Creating a SSH tunnel using OpenSSH¶
Because of one or more firewalls between your desktop and the HPC clusters, it is generally impossible to communicate directly with a process on the cluster from your desktop except when the network managers have given you explicit permission (which for security reasons is not often done). One way to work around this limitation is SSH tuneling. There are serveral cases where this is usefull:
Running X applications on the cluster: The X program cannot directly communicate with the X server on your local system. In this case, the tunneling is easy to set up as OpenSSH will do it for you if you specify the -X-option on the command line when you log on to the cluster in text mode:
$ ssh -X <vsc-account>@<vsc-loginnode>
where <vsc-account> is your VSC-number and <vsc-loginnode> is the hostname of the cluster’s login node you are using.
Running a server application on the cluster that a client on the desktop connects to. One example of this scenario is ParaView in remote visualization mode, with the interactive client on the desktop and the data processing and image rendering on the cluster. Setting up a tunnel for this scenario is also explained on that page.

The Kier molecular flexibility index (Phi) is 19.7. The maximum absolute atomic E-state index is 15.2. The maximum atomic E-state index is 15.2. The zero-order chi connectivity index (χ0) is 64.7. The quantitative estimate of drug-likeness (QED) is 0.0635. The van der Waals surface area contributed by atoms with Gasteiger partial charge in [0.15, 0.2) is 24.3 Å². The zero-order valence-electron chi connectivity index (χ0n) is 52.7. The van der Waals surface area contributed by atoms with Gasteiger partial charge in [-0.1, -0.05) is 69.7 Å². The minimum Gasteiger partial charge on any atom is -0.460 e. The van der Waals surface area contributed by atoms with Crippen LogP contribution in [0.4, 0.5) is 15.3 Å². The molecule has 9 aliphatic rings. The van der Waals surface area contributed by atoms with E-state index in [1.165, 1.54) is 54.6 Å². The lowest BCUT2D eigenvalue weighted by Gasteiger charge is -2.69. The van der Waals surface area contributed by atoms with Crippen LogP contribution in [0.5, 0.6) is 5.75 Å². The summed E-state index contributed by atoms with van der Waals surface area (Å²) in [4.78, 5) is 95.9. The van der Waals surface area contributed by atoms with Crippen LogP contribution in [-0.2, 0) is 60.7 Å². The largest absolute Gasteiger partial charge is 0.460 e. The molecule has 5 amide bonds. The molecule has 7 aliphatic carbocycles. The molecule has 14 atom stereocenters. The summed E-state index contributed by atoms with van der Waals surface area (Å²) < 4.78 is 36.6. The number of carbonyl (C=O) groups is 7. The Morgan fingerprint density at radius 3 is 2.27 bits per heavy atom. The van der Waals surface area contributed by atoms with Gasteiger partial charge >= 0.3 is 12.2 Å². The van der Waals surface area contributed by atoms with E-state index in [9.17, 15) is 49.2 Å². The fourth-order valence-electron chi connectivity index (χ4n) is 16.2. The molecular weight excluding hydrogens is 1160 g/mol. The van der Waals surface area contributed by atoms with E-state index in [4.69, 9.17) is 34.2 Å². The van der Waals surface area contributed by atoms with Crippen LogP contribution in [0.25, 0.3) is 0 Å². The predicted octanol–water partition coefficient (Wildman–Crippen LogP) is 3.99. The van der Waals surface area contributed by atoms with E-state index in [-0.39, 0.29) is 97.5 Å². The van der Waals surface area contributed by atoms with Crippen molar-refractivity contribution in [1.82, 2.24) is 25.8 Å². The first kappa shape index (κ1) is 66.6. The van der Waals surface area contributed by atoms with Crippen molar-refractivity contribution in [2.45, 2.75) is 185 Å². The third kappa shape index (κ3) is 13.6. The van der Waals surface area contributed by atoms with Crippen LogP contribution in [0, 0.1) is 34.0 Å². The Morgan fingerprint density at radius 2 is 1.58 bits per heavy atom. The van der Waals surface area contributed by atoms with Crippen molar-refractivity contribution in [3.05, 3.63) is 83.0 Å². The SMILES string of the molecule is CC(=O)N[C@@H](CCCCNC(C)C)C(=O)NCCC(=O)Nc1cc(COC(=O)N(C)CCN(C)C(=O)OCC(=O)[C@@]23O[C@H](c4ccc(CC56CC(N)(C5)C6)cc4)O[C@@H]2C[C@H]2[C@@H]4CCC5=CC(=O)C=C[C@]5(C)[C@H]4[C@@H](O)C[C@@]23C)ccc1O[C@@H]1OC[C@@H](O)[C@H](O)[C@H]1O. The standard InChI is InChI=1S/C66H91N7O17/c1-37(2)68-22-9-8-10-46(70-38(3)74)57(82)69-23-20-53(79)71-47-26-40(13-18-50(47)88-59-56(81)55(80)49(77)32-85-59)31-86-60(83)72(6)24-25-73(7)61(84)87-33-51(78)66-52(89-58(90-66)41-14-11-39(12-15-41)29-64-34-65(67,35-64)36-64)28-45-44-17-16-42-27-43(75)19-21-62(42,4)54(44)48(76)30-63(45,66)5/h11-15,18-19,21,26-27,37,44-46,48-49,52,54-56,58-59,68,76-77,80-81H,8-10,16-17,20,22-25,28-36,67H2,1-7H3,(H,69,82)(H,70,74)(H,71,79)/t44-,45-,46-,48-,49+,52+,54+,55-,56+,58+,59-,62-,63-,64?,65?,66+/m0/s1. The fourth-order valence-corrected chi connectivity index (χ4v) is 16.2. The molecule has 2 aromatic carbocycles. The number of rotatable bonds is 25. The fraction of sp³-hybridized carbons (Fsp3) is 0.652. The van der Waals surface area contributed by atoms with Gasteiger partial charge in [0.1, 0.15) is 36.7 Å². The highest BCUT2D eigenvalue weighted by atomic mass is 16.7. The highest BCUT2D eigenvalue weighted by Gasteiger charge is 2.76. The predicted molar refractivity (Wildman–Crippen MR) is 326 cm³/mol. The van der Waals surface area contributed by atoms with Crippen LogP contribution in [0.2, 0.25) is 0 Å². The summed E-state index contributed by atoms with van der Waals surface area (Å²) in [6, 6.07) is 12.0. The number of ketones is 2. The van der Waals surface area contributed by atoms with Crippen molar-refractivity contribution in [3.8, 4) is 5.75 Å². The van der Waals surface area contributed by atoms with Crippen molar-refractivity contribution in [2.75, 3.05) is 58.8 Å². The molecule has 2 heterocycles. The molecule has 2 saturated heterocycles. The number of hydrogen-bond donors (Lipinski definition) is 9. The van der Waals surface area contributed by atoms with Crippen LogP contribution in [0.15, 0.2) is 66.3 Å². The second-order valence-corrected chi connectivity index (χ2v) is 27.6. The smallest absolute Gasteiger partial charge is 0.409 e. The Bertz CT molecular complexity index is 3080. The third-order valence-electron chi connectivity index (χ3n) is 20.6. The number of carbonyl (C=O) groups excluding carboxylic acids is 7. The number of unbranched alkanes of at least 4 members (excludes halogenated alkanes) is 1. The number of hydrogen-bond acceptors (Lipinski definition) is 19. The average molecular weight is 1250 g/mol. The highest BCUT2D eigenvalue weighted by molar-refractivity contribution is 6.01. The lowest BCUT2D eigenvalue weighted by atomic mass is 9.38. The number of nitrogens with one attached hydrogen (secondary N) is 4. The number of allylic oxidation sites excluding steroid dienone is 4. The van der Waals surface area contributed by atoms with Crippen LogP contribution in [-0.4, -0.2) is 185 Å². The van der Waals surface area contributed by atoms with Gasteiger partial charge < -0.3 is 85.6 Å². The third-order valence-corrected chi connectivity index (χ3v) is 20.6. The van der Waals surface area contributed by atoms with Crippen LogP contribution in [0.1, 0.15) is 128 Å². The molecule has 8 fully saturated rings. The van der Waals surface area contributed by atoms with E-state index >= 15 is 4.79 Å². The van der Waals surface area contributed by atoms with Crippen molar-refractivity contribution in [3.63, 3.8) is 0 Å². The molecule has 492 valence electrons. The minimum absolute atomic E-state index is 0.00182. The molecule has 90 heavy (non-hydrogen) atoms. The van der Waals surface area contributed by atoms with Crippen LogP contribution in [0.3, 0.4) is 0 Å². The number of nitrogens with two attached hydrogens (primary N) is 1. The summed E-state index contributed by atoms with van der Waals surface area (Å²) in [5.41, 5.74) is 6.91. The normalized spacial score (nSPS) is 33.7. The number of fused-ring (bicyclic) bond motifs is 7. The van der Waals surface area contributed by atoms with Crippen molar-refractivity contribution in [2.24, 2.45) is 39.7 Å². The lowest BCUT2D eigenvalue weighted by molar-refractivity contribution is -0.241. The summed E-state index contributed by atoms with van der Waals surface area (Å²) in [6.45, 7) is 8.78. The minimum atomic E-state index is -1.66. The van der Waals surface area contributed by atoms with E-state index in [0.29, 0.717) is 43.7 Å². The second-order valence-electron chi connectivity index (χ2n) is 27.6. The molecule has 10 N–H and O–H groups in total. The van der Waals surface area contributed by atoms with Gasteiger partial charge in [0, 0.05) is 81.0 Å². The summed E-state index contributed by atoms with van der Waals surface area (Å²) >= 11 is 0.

Running clients on the cluster and a server on your desktop. In this case, the source port is a port on the cluster and the destination port is on the desktop.
In a terminal window on your client machine, issue the following command:
ssh -L11111:r1i3n5:44444 -N <vsc-account>@<vsc-loginnode>
where <vsc-account> is your VSC-number and <vsc-loginnode> is the hostname of the cluster’s login node you are using. The local port is given first (e.g., 11111, followed by the remote host (e.g., ‘r1i3n5’) and the server port (e.g., 44444).
Log in on the login node
Start the server job, note the compute node’s name the job is running on (e.g., ‘r1i3n5’), as well as the port the server is listening on (e.g., ‘44444’).